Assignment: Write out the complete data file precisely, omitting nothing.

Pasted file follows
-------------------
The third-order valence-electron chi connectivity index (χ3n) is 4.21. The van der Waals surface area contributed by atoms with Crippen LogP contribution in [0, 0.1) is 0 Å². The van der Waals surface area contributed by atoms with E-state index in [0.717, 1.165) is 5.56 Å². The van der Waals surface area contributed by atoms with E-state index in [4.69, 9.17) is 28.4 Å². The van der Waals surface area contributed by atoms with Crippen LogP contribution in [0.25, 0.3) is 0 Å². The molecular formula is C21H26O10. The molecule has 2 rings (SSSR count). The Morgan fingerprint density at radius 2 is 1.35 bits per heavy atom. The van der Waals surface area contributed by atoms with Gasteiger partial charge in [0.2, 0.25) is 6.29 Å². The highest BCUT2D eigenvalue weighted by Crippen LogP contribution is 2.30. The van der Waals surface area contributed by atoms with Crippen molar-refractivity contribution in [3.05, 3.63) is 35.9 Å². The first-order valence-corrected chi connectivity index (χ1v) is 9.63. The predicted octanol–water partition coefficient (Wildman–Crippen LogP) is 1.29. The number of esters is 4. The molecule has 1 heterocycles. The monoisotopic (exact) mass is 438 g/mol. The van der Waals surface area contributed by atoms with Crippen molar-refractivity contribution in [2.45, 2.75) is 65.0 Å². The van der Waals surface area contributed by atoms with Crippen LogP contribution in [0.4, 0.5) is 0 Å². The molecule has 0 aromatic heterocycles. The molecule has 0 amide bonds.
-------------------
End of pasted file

The third-order valence-electron chi connectivity index (χ3n) is 4.21. The van der Waals surface area contributed by atoms with Crippen LogP contribution in [0, 0.1) is 0 Å². The van der Waals surface area contributed by atoms with E-state index in [0.717, 1.165) is 5.56 Å². The van der Waals surface area contributed by atoms with E-state index in [4.69, 9.17) is 28.4 Å². The van der Waals surface area contributed by atoms with Crippen LogP contribution in [0.25, 0.3) is 0 Å². The molecular formula is C21H26O10. The molecule has 2 rings (SSSR count). The Morgan fingerprint density at radius 2 is 1.35 bits per heavy atom. The van der Waals surface area contributed by atoms with Gasteiger partial charge in [0.2, 0.25) is 6.29 Å². The highest BCUT2D eigenvalue weighted by Crippen LogP contribution is 2.30. The van der Waals surface area contributed by atoms with Crippen molar-refractivity contribution in [3.05, 3.63) is 35.9 Å². The first-order valence-corrected chi connectivity index (χ1v) is 9.63. The predicted octanol–water partition coefficient (Wildman–Crippen LogP) is 1.29. The number of esters is 4. The molecule has 1 heterocycles. The monoisotopic (exact) mass is 438 g/mol. The van der Waals surface area contributed by atoms with Crippen molar-refractivity contribution in [2.45, 2.75) is 65.0 Å². The van der Waals surface area contributed by atoms with Crippen LogP contribution in [0.4, 0.5) is 0 Å². The molecule has 0 aromatic heterocycles. The molecule has 0 amide bonds.